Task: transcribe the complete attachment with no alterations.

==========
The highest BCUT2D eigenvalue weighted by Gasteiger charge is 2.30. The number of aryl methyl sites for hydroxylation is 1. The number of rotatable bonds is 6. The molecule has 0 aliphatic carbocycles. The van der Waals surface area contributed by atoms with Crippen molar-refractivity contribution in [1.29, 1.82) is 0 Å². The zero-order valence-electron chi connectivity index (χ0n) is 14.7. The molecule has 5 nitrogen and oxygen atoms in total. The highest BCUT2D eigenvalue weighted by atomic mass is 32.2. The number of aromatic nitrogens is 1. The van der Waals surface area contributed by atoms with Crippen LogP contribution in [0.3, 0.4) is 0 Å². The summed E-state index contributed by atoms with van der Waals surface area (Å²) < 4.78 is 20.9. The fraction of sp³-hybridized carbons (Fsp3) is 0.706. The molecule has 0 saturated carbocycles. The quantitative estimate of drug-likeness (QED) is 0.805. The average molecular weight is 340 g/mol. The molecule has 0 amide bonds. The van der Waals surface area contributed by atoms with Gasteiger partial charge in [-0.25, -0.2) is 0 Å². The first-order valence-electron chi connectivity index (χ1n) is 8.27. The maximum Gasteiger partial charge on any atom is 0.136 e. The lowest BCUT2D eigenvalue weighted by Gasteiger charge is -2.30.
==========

The highest BCUT2D eigenvalue weighted by Gasteiger charge is 2.30. The number of aryl methyl sites for hydroxylation is 1. The number of rotatable bonds is 6. The molecule has 0 aliphatic carbocycles. The van der Waals surface area contributed by atoms with Crippen molar-refractivity contribution in [1.29, 1.82) is 0 Å². The zero-order valence-electron chi connectivity index (χ0n) is 14.7. The molecule has 5 nitrogen and oxygen atoms in total. The highest BCUT2D eigenvalue weighted by atomic mass is 32.2. The number of aromatic nitrogens is 1. The van der Waals surface area contributed by atoms with Crippen LogP contribution in [0.3, 0.4) is 0 Å². The summed E-state index contributed by atoms with van der Waals surface area (Å²) < 4.78 is 20.9. The fraction of sp³-hybridized carbons (Fsp3) is 0.706. The molecule has 0 saturated carbocycles. The quantitative estimate of drug-likeness (QED) is 0.805. The average molecular weight is 340 g/mol. The molecule has 0 amide bonds. The van der Waals surface area contributed by atoms with Gasteiger partial charge in [-0.25, -0.2) is 0 Å². The first-order valence-electron chi connectivity index (χ1n) is 8.27. The maximum Gasteiger partial charge on any atom is 0.136 e. The lowest BCUT2D eigenvalue weighted by Gasteiger charge is -2.30.